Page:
01. Ernest Hemingway by Yousuf Karsh, 1957. Gelatin silver print.

02. Audrey Hepburn by Yousuf Karsh, 1956. Gelatin silver print.

Yousuf Karsh (1908 – 2002) was a Canadian photographer of Armenian heritage, and one of the most famous and accomplished portrait photographers of all time.

This may come as a shock to you, but I can’t stand Audrey Hepburn. Namely, I can’t stand her “Butch, I want a potbelly” voice. Or her long clothespin nose, which I think ought to be more aquiline if it is to work. Or her cropped chin. Or the palpable hysteria swimming in her large, black eyes. Or her flat and disingenuous acting, which she only got away with because it made men feel protective and women feel jealous. Or, the fact that her image is forever associated with Truman Capote’s superb book Breakfast at Tiffany’s, which in reality was about a much more cynical and destructive persona, and not a loveable Hollywood gamine. I hate that she stands for a certain kind of permissible feminine weakness. As much as I’m a youthful narcissist, and therefore, a stickler for a strong brow and a strong nose, I much more prefer women who exude heartiness and strength of character too—women like Irene Papas and Anouk Aimee. It’s my single most masculine trait—I am intimately attuned to and repulsed by all forms of histrionic behavior and sexual provocation, especially those masquerading as naivete. It’s much easier to get on with a bawdy slut—at least both parties know the score.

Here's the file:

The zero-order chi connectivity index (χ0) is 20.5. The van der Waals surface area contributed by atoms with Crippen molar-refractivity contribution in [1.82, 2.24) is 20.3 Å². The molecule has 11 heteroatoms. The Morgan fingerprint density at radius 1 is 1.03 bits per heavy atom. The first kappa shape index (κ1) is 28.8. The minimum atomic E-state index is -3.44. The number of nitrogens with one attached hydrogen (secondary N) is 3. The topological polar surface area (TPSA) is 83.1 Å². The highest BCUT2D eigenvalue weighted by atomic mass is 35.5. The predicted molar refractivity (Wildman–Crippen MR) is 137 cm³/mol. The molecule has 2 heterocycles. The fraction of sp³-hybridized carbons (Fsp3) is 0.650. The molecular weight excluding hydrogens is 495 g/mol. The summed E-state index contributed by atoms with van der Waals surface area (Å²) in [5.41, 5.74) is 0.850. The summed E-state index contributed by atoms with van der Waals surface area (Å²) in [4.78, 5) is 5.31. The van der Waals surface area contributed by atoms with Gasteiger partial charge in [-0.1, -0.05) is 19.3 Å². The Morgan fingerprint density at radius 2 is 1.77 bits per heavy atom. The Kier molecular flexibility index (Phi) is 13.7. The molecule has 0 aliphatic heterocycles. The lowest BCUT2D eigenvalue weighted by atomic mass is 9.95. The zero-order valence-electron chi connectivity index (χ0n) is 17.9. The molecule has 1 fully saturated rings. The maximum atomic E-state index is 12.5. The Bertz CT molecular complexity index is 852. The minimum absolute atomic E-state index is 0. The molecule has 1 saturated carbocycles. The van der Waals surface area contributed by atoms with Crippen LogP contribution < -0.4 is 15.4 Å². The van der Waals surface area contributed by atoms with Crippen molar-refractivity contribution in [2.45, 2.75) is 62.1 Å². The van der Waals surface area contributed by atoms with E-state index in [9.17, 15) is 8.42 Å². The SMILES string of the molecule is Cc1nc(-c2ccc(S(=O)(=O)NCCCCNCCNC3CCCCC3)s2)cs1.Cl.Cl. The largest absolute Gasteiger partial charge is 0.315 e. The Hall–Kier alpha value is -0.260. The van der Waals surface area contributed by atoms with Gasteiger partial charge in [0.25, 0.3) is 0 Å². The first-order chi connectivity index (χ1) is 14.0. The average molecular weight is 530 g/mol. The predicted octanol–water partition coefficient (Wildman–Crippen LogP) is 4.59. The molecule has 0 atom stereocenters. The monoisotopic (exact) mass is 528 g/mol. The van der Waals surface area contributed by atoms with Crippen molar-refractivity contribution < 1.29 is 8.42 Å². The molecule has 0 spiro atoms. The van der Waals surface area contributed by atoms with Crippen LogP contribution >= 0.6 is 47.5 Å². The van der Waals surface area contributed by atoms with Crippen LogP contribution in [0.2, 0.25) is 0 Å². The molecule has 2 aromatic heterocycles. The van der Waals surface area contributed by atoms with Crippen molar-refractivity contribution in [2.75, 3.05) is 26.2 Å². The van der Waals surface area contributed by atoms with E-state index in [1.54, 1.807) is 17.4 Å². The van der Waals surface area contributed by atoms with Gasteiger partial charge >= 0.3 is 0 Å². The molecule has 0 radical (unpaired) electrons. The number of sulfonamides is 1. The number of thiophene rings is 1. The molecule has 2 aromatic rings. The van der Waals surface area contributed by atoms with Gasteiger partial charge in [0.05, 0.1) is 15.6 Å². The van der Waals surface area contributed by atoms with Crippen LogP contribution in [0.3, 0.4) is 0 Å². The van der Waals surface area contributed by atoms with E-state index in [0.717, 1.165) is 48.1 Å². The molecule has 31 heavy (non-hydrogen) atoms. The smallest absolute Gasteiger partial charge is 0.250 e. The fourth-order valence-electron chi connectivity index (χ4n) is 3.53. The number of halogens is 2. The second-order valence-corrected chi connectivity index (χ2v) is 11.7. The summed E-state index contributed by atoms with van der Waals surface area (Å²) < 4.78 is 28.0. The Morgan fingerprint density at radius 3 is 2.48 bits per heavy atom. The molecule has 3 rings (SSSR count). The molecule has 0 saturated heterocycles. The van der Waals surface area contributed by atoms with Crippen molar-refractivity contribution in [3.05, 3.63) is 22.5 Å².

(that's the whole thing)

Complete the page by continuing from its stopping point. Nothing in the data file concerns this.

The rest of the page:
The only thing I suppose I like about her is her style, but having style is the lowest common denominator after having sex, so totally not impressive.

Perhaps, part of it is that she reminds me of the worst Armenian phenotype—that small ratty kind with the squat, chiseled jawline and greedy fingers, big eyes being her only redeeming feature and the one people usually use to justify overlooking all the other discernible flaws. But, anyway, that’s strictly a taste issue.

And, on that note, I also can’t stand Hemingway, as much for his meticulous pedantry as for his female heroines—all of whom are as nutty and provocative as Audrey Hepburn characters. But, I have to say, Karsh really succeeds in bringing out the best in them.

See what I mean?

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